The perfect feature of this shoe that pairs well with its exceptional stability is its remarkable lockdown that cemented our feet in place despite our aggressive movements on the court. Surprisingly, this all came from a lightweight package that is Adidas Barricade. 

The drawback lies in the shoe’s price point which is at $140. Unless you don’t mind splurging 15.8% more compared to the average cost of tennis shoes, we recommend going through more affordable selections.


  • Great lockdown
  • Good stability and support
  • Lightweight
  • Durable
  • Breathable
  • Responsive feel
  • Good fit


  • Longer break-in period
  • Aggressive back will dig into heel
  • Expensive
Full review of Adidas Barricade

Tennis shoes with the best cushioning

What makes it the best?

Winning the major league in terms of cushioning of best tennis shoes is the ASICS Gel Challenger 13. The comfort we felt while playing in this pair is just divine. Beyond the phenomenal in-shoe experience, the cushioning granted us a level of support that crossed foot distress and discomfort out of the equation.

We almost didn’t want to take off this shoe because of the impressive midsole that afforded us zero-pain experience on the court. Every part of our feet is taken care of by the Gel Challenger 13 as even the tongue and heel are padded liberally. And no, this didn’t take a toll on the weight of the shoe. It still felt light and a breeze to maneuver on the game.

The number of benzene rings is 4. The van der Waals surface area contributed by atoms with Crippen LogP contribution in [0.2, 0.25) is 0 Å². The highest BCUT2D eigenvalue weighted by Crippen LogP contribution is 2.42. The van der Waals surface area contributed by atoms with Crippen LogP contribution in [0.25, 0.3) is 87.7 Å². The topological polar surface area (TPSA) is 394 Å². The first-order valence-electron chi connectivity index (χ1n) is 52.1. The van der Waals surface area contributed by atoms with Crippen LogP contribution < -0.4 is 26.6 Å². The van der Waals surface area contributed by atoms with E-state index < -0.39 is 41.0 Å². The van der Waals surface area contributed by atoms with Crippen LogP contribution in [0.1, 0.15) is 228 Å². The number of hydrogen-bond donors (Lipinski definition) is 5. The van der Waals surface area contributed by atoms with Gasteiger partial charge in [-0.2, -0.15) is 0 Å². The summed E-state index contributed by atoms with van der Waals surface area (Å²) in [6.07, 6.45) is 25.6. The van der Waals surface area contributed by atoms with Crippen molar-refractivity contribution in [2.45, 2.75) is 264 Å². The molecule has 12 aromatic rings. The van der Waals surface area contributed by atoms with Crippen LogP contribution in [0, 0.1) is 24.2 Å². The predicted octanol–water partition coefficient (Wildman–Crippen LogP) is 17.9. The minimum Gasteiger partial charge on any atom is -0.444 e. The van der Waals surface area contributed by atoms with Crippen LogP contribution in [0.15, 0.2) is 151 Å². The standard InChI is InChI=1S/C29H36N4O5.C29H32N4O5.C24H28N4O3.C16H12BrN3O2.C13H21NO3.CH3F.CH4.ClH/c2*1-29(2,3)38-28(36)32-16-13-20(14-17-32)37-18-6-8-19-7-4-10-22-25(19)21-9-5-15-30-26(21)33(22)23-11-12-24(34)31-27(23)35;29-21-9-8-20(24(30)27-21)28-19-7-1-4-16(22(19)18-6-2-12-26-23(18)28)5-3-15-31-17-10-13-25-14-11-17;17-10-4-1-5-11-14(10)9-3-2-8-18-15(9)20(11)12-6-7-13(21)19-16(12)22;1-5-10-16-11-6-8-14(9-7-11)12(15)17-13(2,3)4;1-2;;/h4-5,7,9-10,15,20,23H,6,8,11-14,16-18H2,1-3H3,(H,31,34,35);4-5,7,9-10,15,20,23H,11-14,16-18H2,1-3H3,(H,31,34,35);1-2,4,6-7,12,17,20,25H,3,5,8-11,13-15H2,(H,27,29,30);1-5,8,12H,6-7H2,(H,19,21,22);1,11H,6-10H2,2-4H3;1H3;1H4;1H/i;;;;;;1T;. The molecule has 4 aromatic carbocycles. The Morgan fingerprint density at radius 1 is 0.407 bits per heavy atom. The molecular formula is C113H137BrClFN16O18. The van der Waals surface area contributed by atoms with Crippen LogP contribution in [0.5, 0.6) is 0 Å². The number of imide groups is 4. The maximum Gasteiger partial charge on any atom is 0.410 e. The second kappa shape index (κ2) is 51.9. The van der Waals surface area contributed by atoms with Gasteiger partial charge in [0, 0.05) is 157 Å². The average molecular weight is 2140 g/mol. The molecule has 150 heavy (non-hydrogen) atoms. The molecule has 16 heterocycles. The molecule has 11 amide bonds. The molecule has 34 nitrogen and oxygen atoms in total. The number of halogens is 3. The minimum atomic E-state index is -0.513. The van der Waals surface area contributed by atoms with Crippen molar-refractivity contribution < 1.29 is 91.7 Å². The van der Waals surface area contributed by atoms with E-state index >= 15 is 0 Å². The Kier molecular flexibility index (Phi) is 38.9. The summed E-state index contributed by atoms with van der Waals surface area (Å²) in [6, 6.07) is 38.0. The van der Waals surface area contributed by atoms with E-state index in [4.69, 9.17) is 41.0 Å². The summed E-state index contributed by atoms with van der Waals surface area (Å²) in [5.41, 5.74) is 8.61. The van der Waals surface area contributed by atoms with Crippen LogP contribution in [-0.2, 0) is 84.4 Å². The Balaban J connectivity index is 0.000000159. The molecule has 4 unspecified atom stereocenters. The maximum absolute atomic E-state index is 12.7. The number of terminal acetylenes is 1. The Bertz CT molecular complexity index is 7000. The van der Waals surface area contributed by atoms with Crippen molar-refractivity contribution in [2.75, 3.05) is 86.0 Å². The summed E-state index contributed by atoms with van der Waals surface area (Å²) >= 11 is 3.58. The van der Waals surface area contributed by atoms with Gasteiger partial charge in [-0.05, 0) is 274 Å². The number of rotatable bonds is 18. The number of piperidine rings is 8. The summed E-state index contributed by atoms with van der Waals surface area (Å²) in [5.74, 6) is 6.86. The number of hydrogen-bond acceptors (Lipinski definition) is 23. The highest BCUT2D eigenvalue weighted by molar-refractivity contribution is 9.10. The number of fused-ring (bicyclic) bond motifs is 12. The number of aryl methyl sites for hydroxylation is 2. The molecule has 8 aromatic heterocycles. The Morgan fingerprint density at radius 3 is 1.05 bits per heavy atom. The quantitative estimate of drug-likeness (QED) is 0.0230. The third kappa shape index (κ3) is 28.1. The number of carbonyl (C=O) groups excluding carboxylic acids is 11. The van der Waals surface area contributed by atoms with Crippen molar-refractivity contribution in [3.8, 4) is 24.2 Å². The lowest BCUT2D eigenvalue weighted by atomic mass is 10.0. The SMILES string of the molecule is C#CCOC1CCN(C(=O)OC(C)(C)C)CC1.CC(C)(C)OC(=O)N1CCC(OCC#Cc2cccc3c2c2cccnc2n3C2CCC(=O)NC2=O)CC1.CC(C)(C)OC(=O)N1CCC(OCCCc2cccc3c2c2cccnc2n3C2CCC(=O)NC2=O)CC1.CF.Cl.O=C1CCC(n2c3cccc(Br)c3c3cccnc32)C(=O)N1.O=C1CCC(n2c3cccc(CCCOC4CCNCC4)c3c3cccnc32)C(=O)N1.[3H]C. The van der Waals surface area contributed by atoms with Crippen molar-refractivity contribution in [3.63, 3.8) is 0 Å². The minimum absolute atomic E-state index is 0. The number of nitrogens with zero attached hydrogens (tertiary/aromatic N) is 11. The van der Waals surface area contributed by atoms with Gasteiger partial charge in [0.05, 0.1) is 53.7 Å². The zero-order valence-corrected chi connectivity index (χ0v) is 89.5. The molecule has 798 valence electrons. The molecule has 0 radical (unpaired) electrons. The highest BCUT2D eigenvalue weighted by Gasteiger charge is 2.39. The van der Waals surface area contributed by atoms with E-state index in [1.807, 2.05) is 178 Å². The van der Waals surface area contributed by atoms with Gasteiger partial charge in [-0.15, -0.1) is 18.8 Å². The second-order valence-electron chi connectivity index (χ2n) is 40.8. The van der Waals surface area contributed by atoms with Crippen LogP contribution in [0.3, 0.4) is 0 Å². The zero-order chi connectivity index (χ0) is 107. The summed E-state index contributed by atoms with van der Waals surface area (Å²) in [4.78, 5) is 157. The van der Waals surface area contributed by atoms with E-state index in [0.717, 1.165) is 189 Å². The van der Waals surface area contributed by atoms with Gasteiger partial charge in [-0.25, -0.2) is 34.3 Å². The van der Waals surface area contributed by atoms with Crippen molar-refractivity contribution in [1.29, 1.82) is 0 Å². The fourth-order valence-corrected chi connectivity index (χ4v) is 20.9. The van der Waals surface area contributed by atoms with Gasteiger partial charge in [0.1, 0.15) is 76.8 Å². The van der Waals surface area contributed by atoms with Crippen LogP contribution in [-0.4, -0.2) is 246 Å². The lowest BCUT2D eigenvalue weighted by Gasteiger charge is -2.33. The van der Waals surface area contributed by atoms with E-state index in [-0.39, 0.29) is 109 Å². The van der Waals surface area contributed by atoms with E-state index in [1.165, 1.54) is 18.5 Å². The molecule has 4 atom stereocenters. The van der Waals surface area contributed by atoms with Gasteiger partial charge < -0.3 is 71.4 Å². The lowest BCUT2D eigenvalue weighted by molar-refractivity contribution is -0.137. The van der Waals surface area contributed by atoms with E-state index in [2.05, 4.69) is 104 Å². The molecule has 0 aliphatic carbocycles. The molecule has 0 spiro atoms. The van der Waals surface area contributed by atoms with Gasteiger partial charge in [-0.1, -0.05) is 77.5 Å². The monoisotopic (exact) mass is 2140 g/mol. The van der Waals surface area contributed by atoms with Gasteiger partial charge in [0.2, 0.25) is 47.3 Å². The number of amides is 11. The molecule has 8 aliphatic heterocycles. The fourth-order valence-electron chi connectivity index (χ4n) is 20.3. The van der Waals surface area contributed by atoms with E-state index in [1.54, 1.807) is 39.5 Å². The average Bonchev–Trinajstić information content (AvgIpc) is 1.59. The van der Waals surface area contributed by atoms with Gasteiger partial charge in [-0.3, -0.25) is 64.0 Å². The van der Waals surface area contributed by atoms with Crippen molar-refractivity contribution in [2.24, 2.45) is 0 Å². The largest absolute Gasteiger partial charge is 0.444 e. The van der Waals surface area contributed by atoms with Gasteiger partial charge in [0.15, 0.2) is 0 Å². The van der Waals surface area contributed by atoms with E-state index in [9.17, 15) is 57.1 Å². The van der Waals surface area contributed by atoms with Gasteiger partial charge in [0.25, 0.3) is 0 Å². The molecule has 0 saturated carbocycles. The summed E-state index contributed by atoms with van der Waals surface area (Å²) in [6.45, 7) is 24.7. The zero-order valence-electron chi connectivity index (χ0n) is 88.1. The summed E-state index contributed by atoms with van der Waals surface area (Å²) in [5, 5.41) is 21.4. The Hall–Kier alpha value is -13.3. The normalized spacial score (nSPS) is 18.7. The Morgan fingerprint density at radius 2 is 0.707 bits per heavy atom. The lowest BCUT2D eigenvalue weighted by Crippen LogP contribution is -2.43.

Even when we played with great intensity, we never worried about the Gel Challenger 13 letting us down as we witnessed how tough it was. However, the shoe did come at an extravagant price of $140. This is 15.8% pricier than most tennis shoes. If you’re limited on the budget, we suggest exploring other more economical shoes.


  • Great cushioning
  • Amazing comfort
  • Good breathability
  • lightweight
  • Durable
  • Excellent traction
  • Good fit


  • A bit expensive
Full review of ASICS Gel Challenger 13

Tennis shoes with the best durability

What makes it the best?

Establishing superiority in durability among all the other tennis shoes we’ve tested, ASICS Gel Resolution 9 has utterly fascinated us. We discovered that this tennis shoe is the perfect pair for engaging fiercely on the court because apart from its first-rate quality, it is energy-efficient, protective, and extremely grippy!